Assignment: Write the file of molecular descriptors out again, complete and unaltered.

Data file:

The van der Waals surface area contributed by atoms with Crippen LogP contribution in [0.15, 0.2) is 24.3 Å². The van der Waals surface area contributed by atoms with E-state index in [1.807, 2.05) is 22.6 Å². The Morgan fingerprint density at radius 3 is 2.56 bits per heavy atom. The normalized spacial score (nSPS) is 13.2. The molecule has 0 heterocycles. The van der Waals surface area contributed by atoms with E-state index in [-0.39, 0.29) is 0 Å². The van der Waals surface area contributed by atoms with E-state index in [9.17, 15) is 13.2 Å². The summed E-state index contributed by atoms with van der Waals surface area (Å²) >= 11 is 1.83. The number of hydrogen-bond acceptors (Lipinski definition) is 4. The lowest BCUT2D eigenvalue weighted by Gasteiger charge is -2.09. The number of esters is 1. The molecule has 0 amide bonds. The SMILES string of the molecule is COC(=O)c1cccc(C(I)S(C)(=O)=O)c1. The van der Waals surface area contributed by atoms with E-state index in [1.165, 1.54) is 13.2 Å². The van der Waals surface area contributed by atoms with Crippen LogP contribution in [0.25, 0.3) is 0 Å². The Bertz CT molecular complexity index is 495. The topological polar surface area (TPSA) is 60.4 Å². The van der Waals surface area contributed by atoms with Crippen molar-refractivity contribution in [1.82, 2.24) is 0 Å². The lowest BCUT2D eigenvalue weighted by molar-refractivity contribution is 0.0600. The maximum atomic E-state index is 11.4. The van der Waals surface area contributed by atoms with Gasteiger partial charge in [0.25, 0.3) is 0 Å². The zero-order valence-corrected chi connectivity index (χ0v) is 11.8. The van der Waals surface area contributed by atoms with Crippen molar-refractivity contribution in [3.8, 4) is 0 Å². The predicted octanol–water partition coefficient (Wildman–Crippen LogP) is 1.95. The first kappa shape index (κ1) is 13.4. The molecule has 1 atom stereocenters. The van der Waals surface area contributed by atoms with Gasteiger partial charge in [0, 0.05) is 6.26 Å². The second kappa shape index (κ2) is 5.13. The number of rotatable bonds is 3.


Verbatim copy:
The van der Waals surface area contributed by atoms with Crippen LogP contribution in [0.15, 0.2) is 24.3 Å². The van der Waals surface area contributed by atoms with E-state index in [1.807, 2.05) is 22.6 Å². The Morgan fingerprint density at radius 3 is 2.56 bits per heavy atom. The normalized spacial score (nSPS) is 13.2. The molecule has 0 heterocycles. The van der Waals surface area contributed by atoms with E-state index in [-0.39, 0.29) is 0 Å². The van der Waals surface area contributed by atoms with E-state index in [9.17, 15) is 13.2 Å². The summed E-state index contributed by atoms with van der Waals surface area (Å²) >= 11 is 1.83. The number of hydrogen-bond acceptors (Lipinski definition) is 4. The lowest BCUT2D eigenvalue weighted by Gasteiger charge is -2.09. The number of esters is 1. The molecule has 0 amide bonds. The SMILES string of the molecule is COC(=O)c1cccc(C(I)S(C)(=O)=O)c1. The van der Waals surface area contributed by atoms with E-state index in [1.165, 1.54) is 13.2 Å². The van der Waals surface area contributed by atoms with Crippen LogP contribution in [0.25, 0.3) is 0 Å². The Bertz CT molecular complexity index is 495. The topological polar surface area (TPSA) is 60.4 Å². The van der Waals surface area contributed by atoms with Crippen molar-refractivity contribution in [1.82, 2.24) is 0 Å². The lowest BCUT2D eigenvalue weighted by molar-refractivity contribution is 0.0600. The maximum atomic E-state index is 11.4. The van der Waals surface area contributed by atoms with Gasteiger partial charge in [0.25, 0.3) is 0 Å². The zero-order valence-corrected chi connectivity index (χ0v) is 11.8. The van der Waals surface area contributed by atoms with Crippen molar-refractivity contribution in [3.8, 4) is 0 Å². The predicted octanol–water partition coefficient (Wildman–Crippen LogP) is 1.95. The first kappa shape index (κ1) is 13.4. The molecule has 1 atom stereocenters. The van der Waals surface area contributed by atoms with Gasteiger partial charge in [0, 0.05) is 6.26 Å². The second kappa shape index (κ2) is 5.13. The number of rotatable bonds is 3.